The consulting services industry in which we operate is highly competitive and significantly fragmented. We compete with a large number of diverse service providers, including business operations consulting firms, such as Huron Consulting Group, financial consulting firms, such as FTI Consulting, Inc., management consulting firms, such as McKinsey & Company, accounting firms, technical and economic advisory firms, regional and specialty consulting firms and internal professional resources of existing and potential clients. In addition, since there are relatively low barriers to entry into the consulting services market, we expect new entrants into our operations management consulting field to result in continued and additional future competition. Some of our competitors have significantly greater financial resources, professional staffs, industry expertise, and name recognition than we do. Competitive pressures could reduce our market share or require us to reduce the price of our services and solutions, either of which could harm our business and results of operations. Furthermore, there can be no assurance we will be able to compete successfully with our existing or new competitors. Our PVM approach and proprietary methodologies are trade secrets not capable of being patented, and there can be no assurance our competitors will not acquire or develop substantially similar methodologies or our clients will not adopt our methodologies without our assistance. Therefore, there can be no assurance we will not be subject to competition from others using substantially similar methodologies. However, we believe our competitive strengths differentiate us from competitors.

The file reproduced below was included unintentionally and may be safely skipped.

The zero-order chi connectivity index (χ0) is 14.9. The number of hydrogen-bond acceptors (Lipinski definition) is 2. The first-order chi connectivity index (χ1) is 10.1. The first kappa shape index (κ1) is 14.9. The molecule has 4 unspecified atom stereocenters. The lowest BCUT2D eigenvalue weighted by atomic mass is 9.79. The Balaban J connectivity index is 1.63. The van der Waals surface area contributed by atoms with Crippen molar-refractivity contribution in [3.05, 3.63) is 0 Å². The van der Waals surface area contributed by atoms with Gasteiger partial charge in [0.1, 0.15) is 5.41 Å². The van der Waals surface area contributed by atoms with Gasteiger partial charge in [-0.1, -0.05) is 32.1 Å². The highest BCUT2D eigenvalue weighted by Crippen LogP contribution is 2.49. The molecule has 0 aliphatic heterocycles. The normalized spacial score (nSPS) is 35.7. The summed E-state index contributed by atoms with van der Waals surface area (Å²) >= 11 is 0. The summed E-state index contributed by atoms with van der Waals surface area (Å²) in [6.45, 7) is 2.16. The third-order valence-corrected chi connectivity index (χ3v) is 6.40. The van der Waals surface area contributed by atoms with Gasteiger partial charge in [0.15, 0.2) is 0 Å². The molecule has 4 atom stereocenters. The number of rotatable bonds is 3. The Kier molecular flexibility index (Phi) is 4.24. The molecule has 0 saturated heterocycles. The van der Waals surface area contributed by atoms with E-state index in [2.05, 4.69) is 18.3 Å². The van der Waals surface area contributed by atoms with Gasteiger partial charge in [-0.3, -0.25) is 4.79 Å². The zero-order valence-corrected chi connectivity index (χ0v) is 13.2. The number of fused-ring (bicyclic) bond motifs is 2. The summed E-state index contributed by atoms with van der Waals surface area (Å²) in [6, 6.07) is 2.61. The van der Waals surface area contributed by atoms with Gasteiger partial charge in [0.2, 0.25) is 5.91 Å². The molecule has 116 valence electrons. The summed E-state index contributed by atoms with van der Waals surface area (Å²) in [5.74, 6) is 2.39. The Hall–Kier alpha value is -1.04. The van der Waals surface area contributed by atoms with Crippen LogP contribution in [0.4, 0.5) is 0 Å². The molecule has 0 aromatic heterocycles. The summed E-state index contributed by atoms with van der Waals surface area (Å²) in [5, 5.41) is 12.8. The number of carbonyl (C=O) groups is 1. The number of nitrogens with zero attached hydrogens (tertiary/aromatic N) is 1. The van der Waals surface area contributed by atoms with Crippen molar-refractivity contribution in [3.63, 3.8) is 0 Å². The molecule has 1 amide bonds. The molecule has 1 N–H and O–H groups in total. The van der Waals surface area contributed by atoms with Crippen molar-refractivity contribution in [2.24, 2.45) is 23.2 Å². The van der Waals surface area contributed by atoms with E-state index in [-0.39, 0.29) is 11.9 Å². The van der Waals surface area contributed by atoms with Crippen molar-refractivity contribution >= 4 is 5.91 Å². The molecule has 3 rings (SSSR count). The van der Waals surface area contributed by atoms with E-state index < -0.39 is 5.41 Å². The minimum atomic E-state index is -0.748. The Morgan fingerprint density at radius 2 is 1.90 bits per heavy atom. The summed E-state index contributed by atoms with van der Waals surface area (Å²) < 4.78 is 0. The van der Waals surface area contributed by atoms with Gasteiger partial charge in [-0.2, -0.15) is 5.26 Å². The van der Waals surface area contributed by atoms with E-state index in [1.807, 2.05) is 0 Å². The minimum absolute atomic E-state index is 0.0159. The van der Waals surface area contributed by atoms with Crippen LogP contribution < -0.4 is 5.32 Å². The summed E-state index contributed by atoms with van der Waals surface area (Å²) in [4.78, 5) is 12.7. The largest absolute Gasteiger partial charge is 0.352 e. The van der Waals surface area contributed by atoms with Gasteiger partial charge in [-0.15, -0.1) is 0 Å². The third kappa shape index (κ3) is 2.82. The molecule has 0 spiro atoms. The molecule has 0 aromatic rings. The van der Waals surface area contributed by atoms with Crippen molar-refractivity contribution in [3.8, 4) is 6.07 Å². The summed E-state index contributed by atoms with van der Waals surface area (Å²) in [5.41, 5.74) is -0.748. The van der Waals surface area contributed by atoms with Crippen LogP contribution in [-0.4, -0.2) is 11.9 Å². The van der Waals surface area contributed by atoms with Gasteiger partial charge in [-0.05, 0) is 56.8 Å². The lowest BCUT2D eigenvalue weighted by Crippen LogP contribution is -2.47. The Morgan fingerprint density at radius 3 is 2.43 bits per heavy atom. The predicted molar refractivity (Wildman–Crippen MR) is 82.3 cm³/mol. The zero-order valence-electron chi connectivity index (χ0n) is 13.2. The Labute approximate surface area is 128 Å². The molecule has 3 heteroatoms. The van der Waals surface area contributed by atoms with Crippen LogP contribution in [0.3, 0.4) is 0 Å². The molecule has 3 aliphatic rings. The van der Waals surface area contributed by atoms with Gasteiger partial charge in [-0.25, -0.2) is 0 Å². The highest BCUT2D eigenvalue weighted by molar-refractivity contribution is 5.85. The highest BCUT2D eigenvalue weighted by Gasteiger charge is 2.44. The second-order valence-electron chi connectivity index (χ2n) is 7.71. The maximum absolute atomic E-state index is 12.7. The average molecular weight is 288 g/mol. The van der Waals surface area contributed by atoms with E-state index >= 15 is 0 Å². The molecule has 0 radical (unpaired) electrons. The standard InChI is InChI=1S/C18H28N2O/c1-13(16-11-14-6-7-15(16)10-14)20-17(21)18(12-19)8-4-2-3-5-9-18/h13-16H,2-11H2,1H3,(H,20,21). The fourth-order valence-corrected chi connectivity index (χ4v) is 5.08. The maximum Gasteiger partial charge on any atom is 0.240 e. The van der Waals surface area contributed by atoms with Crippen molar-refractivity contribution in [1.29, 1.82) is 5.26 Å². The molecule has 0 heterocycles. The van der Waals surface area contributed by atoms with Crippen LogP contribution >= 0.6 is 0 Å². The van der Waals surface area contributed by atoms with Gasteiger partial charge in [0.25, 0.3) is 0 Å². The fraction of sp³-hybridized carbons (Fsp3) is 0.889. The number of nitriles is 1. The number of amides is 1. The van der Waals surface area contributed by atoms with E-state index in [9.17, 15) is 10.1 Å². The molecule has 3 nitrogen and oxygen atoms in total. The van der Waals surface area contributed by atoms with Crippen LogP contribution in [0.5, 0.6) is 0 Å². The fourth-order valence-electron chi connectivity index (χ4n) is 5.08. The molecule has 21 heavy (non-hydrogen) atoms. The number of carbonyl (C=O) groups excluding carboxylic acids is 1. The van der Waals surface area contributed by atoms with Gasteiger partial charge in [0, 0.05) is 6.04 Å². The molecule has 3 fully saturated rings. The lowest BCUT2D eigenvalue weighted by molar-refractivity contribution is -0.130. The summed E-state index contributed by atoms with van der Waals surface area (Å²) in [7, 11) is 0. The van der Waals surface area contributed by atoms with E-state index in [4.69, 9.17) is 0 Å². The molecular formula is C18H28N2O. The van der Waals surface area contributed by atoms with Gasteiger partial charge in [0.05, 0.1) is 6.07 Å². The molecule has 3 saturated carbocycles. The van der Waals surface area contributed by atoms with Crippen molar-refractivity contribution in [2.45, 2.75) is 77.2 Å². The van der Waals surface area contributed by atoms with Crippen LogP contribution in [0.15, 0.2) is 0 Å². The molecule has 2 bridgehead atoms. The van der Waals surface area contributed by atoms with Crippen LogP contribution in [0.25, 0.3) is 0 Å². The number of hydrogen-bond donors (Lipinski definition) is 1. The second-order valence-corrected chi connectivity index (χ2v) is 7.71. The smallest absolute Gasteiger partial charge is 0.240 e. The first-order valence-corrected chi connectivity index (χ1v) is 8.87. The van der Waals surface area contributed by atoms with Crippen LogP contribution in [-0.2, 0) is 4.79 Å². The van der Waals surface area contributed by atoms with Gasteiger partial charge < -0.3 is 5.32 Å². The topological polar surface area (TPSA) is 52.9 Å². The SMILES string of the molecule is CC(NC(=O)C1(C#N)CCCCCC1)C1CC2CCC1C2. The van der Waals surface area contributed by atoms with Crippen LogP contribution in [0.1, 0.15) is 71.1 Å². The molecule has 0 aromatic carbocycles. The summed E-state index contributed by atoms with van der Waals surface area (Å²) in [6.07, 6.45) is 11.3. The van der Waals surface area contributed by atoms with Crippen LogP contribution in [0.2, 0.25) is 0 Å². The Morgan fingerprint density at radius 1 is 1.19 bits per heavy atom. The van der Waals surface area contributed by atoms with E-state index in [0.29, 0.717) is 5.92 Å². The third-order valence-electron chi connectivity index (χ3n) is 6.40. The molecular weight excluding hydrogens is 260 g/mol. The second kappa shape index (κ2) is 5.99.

Employees

At December 31, 2006, we had a total of 155 employees, consisting of 107 full-time Resultants, 11 part-time Resultants, 13 sales and marketing employees and 24 administrative employees. Our employees are not represented by a labor union and are not subject to any collective bargaining agreement. We consider our employee relations to be good.